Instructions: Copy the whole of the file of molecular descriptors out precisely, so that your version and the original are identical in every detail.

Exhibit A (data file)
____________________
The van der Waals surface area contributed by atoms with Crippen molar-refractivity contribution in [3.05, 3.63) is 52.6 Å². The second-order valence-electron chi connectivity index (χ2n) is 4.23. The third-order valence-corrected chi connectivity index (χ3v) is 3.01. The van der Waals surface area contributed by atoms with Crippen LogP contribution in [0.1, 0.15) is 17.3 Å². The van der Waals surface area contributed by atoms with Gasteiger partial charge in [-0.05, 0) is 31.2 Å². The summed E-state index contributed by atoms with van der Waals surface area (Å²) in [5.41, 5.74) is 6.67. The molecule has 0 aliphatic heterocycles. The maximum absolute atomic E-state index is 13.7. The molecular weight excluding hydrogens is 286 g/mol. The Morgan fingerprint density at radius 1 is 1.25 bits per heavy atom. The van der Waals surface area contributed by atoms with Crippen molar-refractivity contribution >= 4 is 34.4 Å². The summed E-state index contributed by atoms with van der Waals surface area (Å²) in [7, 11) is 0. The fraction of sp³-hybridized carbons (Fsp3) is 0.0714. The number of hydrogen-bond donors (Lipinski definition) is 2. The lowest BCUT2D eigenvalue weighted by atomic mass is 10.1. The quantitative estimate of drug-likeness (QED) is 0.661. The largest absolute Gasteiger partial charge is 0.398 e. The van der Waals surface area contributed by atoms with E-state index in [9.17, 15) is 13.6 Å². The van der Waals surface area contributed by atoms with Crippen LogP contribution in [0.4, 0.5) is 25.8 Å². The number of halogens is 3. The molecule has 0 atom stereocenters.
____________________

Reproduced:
The van der Waals surface area contributed by atoms with Crippen molar-refractivity contribution in [3.05, 3.63) is 52.6 Å². The second-order valence-electron chi connectivity index (χ2n) is 4.23. The third-order valence-corrected chi connectivity index (χ3v) is 3.01. The van der Waals surface area contributed by atoms with Crippen LogP contribution in [0.1, 0.15) is 17.3 Å². The van der Waals surface area contributed by atoms with Gasteiger partial charge in [-0.05, 0) is 31.2 Å². The summed E-state index contributed by atoms with van der Waals surface area (Å²) in [5.41, 5.74) is 6.67. The molecule has 0 aliphatic heterocycles. The maximum absolute atomic E-state index is 13.7. The molecular weight excluding hydrogens is 286 g/mol. The Morgan fingerprint density at radius 1 is 1.25 bits per heavy atom. The van der Waals surface area contributed by atoms with Crippen molar-refractivity contribution >= 4 is 34.4 Å². The summed E-state index contributed by atoms with van der Waals surface area (Å²) in [7, 11) is 0. The fraction of sp³-hybridized carbons (Fsp3) is 0.0714. The number of hydrogen-bond donors (Lipinski definition) is 2. The lowest BCUT2D eigenvalue weighted by atomic mass is 10.1. The quantitative estimate of drug-likeness (QED) is 0.661. The largest absolute Gasteiger partial charge is 0.398 e. The van der Waals surface area contributed by atoms with E-state index in [9.17, 15) is 13.6 Å². The van der Waals surface area contributed by atoms with Crippen LogP contribution in [0.4, 0.5) is 25.8 Å². The number of halogens is 3. The molecule has 0 atom stereocenters.